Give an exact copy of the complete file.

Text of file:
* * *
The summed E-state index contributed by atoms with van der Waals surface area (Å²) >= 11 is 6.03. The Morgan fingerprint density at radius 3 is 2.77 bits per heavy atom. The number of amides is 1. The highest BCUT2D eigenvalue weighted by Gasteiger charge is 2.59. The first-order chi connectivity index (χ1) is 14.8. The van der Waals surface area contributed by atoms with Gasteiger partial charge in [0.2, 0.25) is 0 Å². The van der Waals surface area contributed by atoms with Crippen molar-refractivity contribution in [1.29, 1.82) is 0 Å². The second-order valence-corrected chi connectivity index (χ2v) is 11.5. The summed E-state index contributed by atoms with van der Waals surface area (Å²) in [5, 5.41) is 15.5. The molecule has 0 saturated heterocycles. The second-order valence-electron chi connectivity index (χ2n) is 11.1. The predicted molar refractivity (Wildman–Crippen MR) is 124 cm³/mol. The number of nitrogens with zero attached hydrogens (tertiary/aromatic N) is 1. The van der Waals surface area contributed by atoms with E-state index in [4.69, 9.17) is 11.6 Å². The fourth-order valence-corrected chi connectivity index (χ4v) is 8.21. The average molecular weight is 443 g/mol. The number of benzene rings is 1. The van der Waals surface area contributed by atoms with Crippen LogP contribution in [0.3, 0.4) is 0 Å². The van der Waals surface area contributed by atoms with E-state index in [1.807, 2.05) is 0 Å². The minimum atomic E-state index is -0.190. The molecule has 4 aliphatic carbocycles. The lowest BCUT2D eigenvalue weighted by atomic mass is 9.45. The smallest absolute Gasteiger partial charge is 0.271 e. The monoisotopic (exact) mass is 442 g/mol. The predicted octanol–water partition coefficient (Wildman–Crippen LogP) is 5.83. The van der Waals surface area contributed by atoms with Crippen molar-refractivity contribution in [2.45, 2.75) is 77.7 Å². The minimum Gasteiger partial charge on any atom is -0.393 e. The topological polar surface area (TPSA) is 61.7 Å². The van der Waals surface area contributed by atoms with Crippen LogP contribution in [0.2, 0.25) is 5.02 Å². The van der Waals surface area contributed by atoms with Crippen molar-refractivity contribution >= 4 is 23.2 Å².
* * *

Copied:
The summed E-state index contributed by atoms with van der Waals surface area (Å²) >= 11 is 6.03. The Morgan fingerprint density at radius 3 is 2.77 bits per heavy atom. The number of amides is 1. The highest BCUT2D eigenvalue weighted by Gasteiger charge is 2.59. The first-order chi connectivity index (χ1) is 14.8. The van der Waals surface area contributed by atoms with Gasteiger partial charge in [0.2, 0.25) is 0 Å². The van der Waals surface area contributed by atoms with Crippen molar-refractivity contribution in [1.29, 1.82) is 0 Å². The second-order valence-corrected chi connectivity index (χ2v) is 11.5. The summed E-state index contributed by atoms with van der Waals surface area (Å²) in [5, 5.41) is 15.5. The molecule has 0 saturated heterocycles. The second-order valence-electron chi connectivity index (χ2n) is 11.1. The predicted molar refractivity (Wildman–Crippen MR) is 124 cm³/mol. The number of nitrogens with zero attached hydrogens (tertiary/aromatic N) is 1. The van der Waals surface area contributed by atoms with E-state index in [4.69, 9.17) is 11.6 Å². The fourth-order valence-corrected chi connectivity index (χ4v) is 8.21. The average molecular weight is 443 g/mol. The number of benzene rings is 1. The van der Waals surface area contributed by atoms with Crippen LogP contribution in [0.3, 0.4) is 0 Å². The van der Waals surface area contributed by atoms with E-state index in [1.807, 2.05) is 0 Å². The minimum atomic E-state index is -0.190. The molecule has 4 aliphatic carbocycles. The lowest BCUT2D eigenvalue weighted by atomic mass is 9.45. The smallest absolute Gasteiger partial charge is 0.271 e. The monoisotopic (exact) mass is 442 g/mol. The predicted octanol–water partition coefficient (Wildman–Crippen LogP) is 5.83. The van der Waals surface area contributed by atoms with Crippen molar-refractivity contribution in [2.45, 2.75) is 77.7 Å². The minimum Gasteiger partial charge on any atom is -0.393 e. The topological polar surface area (TPSA) is 61.7 Å². The van der Waals surface area contributed by atoms with Crippen LogP contribution in [0.2, 0.25) is 5.02 Å². The van der Waals surface area contributed by atoms with Crippen molar-refractivity contribution >= 4 is 23.2 Å².